Thank you for this post. The surprisingly regular misuse of amp hours on CF is a bit of a grain of sand in the otherwise well oiled machine. Hopefully this post will help people understand the concept better and convey their hard won wisdom more logically.

Matt



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Old 10-10-2015, 06:24   #14
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Re: Amps v Amp hours v Amps/Hr

BTW, don't forget the baker's dozen.


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Old 10-10-2015, 06:51   #15
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Re: Amps v Amp hours v Amps/Hr

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There is no such thing as a 100 Amp battery. (Some batteries are rated in CCA or Cold Cranking Amps - but that is not an indication of its capacity, it is an indication of the maximum rate at which energy can safely be drawn from it )

AMEN!!!!!

Just one small point...

CCA (0F) or MCA (32F) is not about how much current can "safely be drawn". It is about how much current can be drawn at a specific battery temperature (0F or 32F), for a specified time (30 seconds) while remaining above a terminal voltage of 7.2V. In teh US this is an industry standardized test, SAE J537, for battery performance at varying temps not really a test for battery safety. But yes, you're are absolutely correct that there is no such thing as a 100 AMP battery. IEC and DIN CCA testing is similar though the duration and low voltage threshold are different.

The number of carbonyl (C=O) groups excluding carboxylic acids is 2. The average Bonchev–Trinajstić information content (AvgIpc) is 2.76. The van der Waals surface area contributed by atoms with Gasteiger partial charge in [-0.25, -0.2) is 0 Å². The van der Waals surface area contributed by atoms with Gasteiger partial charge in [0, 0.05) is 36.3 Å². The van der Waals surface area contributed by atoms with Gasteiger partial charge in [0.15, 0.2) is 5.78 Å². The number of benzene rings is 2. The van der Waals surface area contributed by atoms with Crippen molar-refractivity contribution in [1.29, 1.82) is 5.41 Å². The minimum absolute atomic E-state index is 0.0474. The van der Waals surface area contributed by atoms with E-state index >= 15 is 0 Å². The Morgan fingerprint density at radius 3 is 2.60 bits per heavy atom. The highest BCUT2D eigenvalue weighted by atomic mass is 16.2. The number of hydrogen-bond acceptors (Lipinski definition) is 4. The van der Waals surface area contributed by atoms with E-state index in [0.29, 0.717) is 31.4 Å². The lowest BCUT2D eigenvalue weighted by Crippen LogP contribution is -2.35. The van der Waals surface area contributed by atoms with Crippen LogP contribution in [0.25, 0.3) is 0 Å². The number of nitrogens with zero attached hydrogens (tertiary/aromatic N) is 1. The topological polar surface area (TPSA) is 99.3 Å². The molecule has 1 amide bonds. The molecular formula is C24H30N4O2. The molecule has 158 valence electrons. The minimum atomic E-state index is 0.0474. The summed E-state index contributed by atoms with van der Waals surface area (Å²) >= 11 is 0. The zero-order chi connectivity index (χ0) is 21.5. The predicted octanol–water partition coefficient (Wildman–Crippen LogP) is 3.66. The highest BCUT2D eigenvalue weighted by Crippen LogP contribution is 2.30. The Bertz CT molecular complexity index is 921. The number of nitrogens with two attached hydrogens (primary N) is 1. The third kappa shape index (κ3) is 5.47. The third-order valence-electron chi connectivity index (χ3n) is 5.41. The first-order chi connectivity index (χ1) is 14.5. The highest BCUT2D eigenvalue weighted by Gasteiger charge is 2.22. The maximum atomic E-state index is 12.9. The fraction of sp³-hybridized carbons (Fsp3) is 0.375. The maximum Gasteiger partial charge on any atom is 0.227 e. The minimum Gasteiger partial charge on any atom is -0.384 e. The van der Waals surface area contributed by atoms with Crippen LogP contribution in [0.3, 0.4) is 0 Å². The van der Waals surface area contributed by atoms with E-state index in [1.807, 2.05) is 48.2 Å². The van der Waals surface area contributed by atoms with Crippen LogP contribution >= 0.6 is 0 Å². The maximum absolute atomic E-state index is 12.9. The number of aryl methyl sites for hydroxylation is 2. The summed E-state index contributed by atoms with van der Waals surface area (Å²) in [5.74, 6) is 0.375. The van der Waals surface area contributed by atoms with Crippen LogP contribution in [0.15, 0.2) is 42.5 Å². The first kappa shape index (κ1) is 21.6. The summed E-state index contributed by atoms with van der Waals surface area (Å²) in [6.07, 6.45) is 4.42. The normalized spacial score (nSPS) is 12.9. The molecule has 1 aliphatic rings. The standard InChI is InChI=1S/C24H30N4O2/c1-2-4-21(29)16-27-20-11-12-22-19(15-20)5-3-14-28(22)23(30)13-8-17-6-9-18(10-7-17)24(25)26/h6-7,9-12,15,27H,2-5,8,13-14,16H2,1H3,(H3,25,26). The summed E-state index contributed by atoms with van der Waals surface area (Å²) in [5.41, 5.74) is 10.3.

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There is no reasonable practical meaning of Amps/hr or Amps per hour
Amen! It is one of my peeves just like RPM's vs. RPM..... Still when a non-electrically versed person writes "amps per hour" or even Amp/hr I usually know what they are saying..


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Originally Posted by StuM View Post
If we all use the correct units and abbreviations, we can avoid confusion and misunderstanding in our forum discussions. If we use them incorrectly, there is endless room for misunderstanding (and massive thread drift )
I agree! Can we also stop typing RPM's (revolutions per minutes) when we really mean RPM (revolutions per minute)...